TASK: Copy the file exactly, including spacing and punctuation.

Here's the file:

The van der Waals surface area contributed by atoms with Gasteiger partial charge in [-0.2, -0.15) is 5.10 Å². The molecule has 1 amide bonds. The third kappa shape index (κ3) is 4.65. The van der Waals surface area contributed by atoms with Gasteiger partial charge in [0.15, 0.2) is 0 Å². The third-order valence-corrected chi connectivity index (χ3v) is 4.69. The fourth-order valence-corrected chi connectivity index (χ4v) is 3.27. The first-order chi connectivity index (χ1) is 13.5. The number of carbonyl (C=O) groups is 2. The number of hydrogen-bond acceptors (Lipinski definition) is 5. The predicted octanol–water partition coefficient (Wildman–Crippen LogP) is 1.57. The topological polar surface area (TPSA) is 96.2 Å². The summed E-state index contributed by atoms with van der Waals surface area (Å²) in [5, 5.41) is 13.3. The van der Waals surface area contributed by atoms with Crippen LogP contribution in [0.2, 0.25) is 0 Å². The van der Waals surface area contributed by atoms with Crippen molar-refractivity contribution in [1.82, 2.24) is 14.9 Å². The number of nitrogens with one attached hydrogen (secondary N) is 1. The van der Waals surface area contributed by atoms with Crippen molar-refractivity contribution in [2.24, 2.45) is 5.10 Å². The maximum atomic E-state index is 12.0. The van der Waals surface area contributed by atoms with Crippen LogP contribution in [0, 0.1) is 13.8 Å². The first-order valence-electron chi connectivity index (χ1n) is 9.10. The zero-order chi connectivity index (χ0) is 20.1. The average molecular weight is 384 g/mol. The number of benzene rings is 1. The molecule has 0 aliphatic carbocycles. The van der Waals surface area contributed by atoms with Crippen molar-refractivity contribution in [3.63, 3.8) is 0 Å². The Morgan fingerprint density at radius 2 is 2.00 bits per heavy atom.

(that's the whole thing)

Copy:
The van der Waals surface area contributed by atoms with Gasteiger partial charge in [-0.2, -0.15) is 5.10 Å². The molecule has 1 amide bonds. The third kappa shape index (κ3) is 4.65. The van der Waals surface area contributed by atoms with Gasteiger partial charge in [0.15, 0.2) is 0 Å². The third-order valence-corrected chi connectivity index (χ3v) is 4.69. The fourth-order valence-corrected chi connectivity index (χ4v) is 3.27. The first-order chi connectivity index (χ1) is 13.5. The number of carbonyl (C=O) groups is 2. The number of hydrogen-bond acceptors (Lipinski definition) is 5. The predicted octanol–water partition coefficient (Wildman–Crippen LogP) is 1.57. The topological polar surface area (TPSA) is 96.2 Å². The summed E-state index contributed by atoms with van der Waals surface area (Å²) in [5, 5.41) is 13.3. The van der Waals surface area contributed by atoms with Crippen LogP contribution in [0.2, 0.25) is 0 Å². The van der Waals surface area contributed by atoms with Crippen molar-refractivity contribution in [1.82, 2.24) is 14.9 Å². The number of nitrogens with one attached hydrogen (secondary N) is 1. The van der Waals surface area contributed by atoms with Crippen molar-refractivity contribution in [2.24, 2.45) is 5.10 Å². The maximum atomic E-state index is 12.0. The van der Waals surface area contributed by atoms with Crippen LogP contribution in [0, 0.1) is 13.8 Å². The first-order valence-electron chi connectivity index (χ1n) is 9.10. The zero-order chi connectivity index (χ0) is 20.1. The average molecular weight is 384 g/mol. The number of benzene rings is 1. The molecule has 0 aliphatic carbocycles. The van der Waals surface area contributed by atoms with Crippen molar-refractivity contribution in [3.63, 3.8) is 0 Å². The Morgan fingerprint density at radius 2 is 2.00 bits per heavy atom.